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8.2 $resource to Get Data

We can fetch data from the server by loading the module and setting up the $resource. You’ll learn how to use the query method to perform get requests.

8.2 $resource to Get Data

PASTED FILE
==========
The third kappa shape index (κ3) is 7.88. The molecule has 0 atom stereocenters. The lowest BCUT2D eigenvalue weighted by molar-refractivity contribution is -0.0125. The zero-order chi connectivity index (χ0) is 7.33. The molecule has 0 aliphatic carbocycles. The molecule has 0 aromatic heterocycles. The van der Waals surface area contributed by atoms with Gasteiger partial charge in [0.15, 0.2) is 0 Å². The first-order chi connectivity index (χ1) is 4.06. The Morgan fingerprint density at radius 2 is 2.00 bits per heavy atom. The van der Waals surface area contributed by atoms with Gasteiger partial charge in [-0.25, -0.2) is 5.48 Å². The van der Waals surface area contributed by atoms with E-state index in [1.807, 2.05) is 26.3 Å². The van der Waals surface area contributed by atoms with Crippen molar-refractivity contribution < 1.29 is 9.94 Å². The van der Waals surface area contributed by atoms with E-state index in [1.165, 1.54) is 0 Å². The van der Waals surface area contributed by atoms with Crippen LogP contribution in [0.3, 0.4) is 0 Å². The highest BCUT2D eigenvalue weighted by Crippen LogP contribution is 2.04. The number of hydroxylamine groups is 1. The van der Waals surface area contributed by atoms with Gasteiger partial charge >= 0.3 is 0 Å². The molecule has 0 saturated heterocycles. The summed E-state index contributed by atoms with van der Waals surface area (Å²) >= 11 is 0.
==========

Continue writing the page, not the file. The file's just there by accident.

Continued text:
So let's build a context app. We're gonna be using the resource module that Angular provides to talk to the server. To put together an app that manages contacts, but it's gonna be persistent unlike the first one we did. Which means it's gonna save to a database and restore every time we reload the page. By the end we're gonna be able to get all contacts, see an individual contact's information and add a new contact to the database. I'm going to be switching between this code view and the browsers throughout this tutorial. On the left here, you can see what I have set up already. We have a table which is going to contain our contacts information. And eventually we'll be able to switch page to see a specific contact's information and also a page to add a contact. So how do we get Angular communicating with the server? Well, Angular provides a module [INAUDIBLE] resource, that we can use to talk to the server. We declared that it's a dependency inside the dependency brackets of the module. So, if I go back and refresh the page, you can see we get an error. This is because the ngResource module doesn't come as part and parcel of Angular JS. We have to grab another file. The file is very similar, so I'll just duplicate this script tag, and tweet the file name to be angular.resource. If I refresh the page, you can see everything's now working again, we don't get any errors. So now we have access to the resource module inside our contacts module. And in the same way as we asked for scope we will ask Angular for a resource. Resource is an object that let's us declare resources that we can access on the server. In an easy to use way. In fact it's really, really simple. Here I'll just say, var Contact, and by convention we use a capital letter, is resource. And then I just declared the root URL for accessing the contact. So I'll say I want to access the api/contact, and from then on Angular will do most of the rest. There's a few other configurations that you can set up here, but for the time being we'll do without it. Now I can use this contact object to query the database. There's already one contact in there, me. And I'll show you, using the Console in the browser how this works. Do this I'll set the window contact to the contacts so that I can access it from in the console. So if we refresh the page, and I type contact here, you can see that contact is in fact a function. To get all the contacts in the database, I type contact .query. And then I'm gonna parse a call back. This is gonna get run when the query comes back. I'm also gonna set a variable contacts which is gonna hold the contacts list when the query returns. You may have noticed this is a bit funny that it's a call back, but we're also assigning a variable. This is because the contact.query method returns a promise, which means that the contacts will be an empty area to begin with, but when the query returns from the database, this contacts list will be populated. This lets us use it, for example, as a model for viewing on our page. So, now in our query callback, which is only fired when the query comes back, I'm going to console lock. So.log the list of contacts that we've just pulled down. You can see straight away we got undefined. This is cause we just declared a variable but then we get g which is an array of length one which is the contacts array that I'm logging. You can see the zero-th element is a contact. They were added earlier on today. The email was my email. We've got a bit of information about my name, and a random telephone number for me. So here's our first contact method, contact.query, which will just perform the get request against the URL we declared in the resource. So what about getting one contact? Well to do this, we have to slightly tweak the URL that we set here. Angular is clever enough to understand parameters and URLs like this, so if I put a slash in here and then say we want to be sometimes passing the name in than Angular will do the rest and set up some other queries to make this easier for us. So if I refresh the page and say contacts.get and this is the second one of our contact methods, I'm gonna say Tom is contact or get. And then pass a query object. The properties in here will get added to the URL if there's such a parameter there or will get added to the query string. So, I'm gonna say the name will be tom-ashworth. I remember we're using those clean names. And then I'm gonna pass in another call back. I've accidentally hit enter but it doesn't matter because we can just echo Tom now and see that what we have here is an object that was pulled from the database. If we try that again, and I won't pass a callback this time and I check the network panel, you can see the request we're making. We're making a get request to slash API slash contacts slash Tom Ashworth. And the response for getting back is adjacent from the server which is pulled directly from the database. So, let's get all our contacts and put them on the page. I jump and I can decode that contact.query. Call to grab all the contacts from the database. Because contact.query returns a promise that eventually fulfills itself and becomes an array, we can set a scope.contacts to the result of contact.query straight away. And I just delete the existing one right there. Angular will automatically update the page when this query returns. So we can just set this set scope contacts to the promise and it will sort itself out when the query returns. So now for our first page, you can see that my information has filled out our table that we have there. So that's the basic usage of the Angular research model for getting data from the server. In the next video we will use Angular rooting in HTML5 mode, to show specific contacts information. And then in the one after, add the contact to the database.